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Summary

The new book from the UK's leading criminologist, David Wilson

Before David Wilson became the UK's pre-eminent criminologist, he was just a young boy growing up in the Scottish town of Carluke. As a child, the brutal murder of a young woman rocked this small community, but very quickly a man was arrested for the crime, convicted and put behind bars. For most, life slowly carried on - case closed. 

But there were whispers in the town, that the wrong man was behind bars. Over the years, these whispers grew louder, to the point that any time David would visit, friends and acquaintances would ask in hushed tones: 'But what are you going to do about the Carluke Case?'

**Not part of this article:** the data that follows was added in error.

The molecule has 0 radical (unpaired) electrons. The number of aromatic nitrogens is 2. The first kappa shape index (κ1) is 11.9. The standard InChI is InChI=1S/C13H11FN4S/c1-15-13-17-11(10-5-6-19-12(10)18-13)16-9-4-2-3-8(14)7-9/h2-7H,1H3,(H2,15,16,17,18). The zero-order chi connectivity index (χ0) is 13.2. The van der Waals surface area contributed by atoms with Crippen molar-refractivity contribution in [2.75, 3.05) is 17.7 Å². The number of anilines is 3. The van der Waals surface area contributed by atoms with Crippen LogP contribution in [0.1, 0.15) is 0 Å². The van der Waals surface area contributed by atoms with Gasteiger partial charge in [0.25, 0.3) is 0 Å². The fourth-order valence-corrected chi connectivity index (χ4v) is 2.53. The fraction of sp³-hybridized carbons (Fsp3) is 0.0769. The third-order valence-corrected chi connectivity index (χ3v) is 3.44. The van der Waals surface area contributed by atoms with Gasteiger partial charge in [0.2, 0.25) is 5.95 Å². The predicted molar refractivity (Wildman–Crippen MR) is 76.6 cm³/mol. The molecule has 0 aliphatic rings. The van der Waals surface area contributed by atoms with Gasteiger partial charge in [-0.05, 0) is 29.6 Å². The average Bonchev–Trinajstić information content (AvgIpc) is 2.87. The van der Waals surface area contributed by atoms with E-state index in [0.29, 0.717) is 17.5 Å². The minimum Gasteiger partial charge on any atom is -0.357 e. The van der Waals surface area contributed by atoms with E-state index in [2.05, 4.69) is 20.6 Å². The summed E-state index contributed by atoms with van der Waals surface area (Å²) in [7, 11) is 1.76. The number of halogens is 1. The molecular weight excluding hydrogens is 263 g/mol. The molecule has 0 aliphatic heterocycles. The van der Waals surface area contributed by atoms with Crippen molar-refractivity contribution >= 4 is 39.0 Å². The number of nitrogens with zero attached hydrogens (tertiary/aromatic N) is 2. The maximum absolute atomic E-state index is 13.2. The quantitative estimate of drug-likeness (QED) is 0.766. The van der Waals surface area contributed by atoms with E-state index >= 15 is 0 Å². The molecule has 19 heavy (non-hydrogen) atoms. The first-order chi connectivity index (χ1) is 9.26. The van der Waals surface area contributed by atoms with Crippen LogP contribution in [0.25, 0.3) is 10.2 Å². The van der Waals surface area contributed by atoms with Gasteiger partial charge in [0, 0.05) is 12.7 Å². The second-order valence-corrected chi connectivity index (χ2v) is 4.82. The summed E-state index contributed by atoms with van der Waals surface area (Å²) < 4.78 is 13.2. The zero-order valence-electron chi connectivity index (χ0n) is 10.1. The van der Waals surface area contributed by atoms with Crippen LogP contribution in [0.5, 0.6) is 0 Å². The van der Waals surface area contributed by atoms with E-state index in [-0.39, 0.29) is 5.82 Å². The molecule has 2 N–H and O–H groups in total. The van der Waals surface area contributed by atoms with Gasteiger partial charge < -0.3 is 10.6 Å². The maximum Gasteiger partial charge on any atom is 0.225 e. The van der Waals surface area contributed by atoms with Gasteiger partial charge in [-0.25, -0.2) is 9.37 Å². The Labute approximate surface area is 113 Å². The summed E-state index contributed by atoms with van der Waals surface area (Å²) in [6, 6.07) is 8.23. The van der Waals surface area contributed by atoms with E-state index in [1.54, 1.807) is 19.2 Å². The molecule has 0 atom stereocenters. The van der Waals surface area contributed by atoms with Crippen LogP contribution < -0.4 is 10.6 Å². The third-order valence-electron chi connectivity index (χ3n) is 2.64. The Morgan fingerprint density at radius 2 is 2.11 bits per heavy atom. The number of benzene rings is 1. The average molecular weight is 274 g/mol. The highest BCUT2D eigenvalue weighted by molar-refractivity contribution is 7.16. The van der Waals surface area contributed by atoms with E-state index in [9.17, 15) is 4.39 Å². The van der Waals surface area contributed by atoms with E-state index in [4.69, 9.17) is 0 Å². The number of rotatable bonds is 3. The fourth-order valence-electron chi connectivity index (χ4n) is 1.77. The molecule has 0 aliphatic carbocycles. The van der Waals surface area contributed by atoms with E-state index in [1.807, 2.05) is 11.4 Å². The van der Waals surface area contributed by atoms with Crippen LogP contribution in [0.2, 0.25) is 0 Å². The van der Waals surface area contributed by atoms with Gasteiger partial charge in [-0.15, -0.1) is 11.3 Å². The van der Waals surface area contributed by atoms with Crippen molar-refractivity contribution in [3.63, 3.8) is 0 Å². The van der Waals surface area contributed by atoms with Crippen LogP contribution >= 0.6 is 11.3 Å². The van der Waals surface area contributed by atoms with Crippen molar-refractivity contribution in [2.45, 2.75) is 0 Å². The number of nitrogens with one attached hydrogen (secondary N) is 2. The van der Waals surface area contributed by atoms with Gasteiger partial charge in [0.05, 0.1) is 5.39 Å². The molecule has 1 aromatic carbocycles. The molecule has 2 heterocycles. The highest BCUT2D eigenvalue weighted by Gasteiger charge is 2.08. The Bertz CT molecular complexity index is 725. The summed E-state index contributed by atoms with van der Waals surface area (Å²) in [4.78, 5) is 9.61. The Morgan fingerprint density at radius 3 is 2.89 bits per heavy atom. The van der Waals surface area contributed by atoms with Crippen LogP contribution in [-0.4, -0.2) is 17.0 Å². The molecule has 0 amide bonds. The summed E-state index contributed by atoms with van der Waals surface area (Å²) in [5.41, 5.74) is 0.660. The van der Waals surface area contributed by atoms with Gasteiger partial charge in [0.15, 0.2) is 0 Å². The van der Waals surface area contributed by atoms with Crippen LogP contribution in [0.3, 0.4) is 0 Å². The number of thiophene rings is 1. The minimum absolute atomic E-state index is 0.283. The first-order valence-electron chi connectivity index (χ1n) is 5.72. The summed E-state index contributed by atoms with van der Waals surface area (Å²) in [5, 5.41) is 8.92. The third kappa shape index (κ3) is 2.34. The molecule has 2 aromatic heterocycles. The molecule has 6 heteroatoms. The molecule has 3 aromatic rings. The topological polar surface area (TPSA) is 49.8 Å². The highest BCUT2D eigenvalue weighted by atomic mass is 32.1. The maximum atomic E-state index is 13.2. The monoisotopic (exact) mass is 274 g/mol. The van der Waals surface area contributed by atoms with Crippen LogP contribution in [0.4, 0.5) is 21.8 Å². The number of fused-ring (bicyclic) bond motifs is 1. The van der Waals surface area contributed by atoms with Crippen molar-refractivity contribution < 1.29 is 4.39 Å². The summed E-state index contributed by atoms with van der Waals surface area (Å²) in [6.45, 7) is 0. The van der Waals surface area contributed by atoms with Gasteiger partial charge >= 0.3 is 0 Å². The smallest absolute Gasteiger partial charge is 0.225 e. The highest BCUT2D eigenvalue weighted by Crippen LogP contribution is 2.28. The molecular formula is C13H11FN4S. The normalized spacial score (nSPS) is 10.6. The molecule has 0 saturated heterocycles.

Carluke believed that a young man had been wrongly convicted. A murderer was still on the loose.

Forty years later, it's time for David to return home, and find out the truth.

©2020 David Wilson (P)2020 Hachette Audio UK

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Please re-record with different narrator!

I had this on my wishlist and was very much looking forward to listening. Can't even make it past the first chapter due to the narration. Sounds like a newsreader. Emphasis and inflection in all the wrong places, makes me feel queasy listenting to it.

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Quest for truth